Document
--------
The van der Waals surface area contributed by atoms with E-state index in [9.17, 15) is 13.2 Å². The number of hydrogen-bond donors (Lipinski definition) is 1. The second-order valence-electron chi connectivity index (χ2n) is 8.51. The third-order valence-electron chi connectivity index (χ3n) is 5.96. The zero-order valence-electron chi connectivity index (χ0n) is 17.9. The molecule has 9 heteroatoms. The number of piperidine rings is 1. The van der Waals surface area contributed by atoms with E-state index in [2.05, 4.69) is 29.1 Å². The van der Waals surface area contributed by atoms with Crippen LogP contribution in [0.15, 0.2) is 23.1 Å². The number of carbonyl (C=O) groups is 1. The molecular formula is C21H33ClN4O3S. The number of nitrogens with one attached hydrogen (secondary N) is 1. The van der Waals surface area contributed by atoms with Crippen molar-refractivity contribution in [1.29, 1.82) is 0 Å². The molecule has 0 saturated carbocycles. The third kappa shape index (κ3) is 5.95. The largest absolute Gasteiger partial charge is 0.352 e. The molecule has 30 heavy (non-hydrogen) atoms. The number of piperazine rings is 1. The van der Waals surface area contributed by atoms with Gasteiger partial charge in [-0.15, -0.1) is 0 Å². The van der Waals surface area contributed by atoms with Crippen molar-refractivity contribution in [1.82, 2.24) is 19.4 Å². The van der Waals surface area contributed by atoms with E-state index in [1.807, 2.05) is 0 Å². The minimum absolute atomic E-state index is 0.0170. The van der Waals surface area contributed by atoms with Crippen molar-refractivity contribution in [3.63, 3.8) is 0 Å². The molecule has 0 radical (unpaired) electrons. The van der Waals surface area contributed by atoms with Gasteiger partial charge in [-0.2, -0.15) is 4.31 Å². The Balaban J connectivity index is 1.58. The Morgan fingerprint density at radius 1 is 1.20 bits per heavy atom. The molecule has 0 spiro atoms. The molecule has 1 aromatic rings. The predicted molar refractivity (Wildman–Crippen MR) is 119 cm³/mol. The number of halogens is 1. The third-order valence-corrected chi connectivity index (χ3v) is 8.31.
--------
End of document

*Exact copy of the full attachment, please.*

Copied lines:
The van der Waals surface area contributed by atoms with E-state index in [9.17, 15) is 13.2 Å². The number of hydrogen-bond donors (Lipinski definition) is 1. The second-order valence-electron chi connectivity index (χ2n) is 8.51. The third-order valence-electron chi connectivity index (χ3n) is 5.96. The zero-order valence-electron chi connectivity index (χ0n) is 17.9. The molecule has 9 heteroatoms. The number of piperidine rings is 1. The van der Waals surface area contributed by atoms with E-state index in [2.05, 4.69) is 29.1 Å². The van der Waals surface area contributed by atoms with Crippen LogP contribution in [0.15, 0.2) is 23.1 Å². The number of carbonyl (C=O) groups is 1. The molecular formula is C21H33ClN4O3S. The number of nitrogens with one attached hydrogen (secondary N) is 1. The van der Waals surface area contributed by atoms with Crippen molar-refractivity contribution in [1.29, 1.82) is 0 Å². The molecule has 0 saturated carbocycles. The third kappa shape index (κ3) is 5.95. The largest absolute Gasteiger partial charge is 0.352 e. The molecule has 30 heavy (non-hydrogen) atoms. The number of piperazine rings is 1. The van der Waals surface area contributed by atoms with Gasteiger partial charge in [-0.15, -0.1) is 0 Å². The van der Waals surface area contributed by atoms with Crippen molar-refractivity contribution in [1.82, 2.24) is 19.4 Å². The van der Waals surface area contributed by atoms with E-state index in [1.807, 2.05) is 0 Å². The minimum absolute atomic E-state index is 0.0170. The van der Waals surface area contributed by atoms with Crippen molar-refractivity contribution in [3.63, 3.8) is 0 Å². The molecule has 0 radical (unpaired) electrons. The van der Waals surface area contributed by atoms with Gasteiger partial charge in [-0.2, -0.15) is 4.31 Å². The Balaban J connectivity index is 1.58. The Morgan fingerprint density at radius 1 is 1.20 bits per heavy atom. The molecule has 0 spiro atoms. The molecule has 1 aromatic rings. The predicted molar refractivity (Wildman–Crippen MR) is 119 cm³/mol. The number of halogens is 1. The third-order valence-corrected chi connectivity index (χ3v) is 8.31.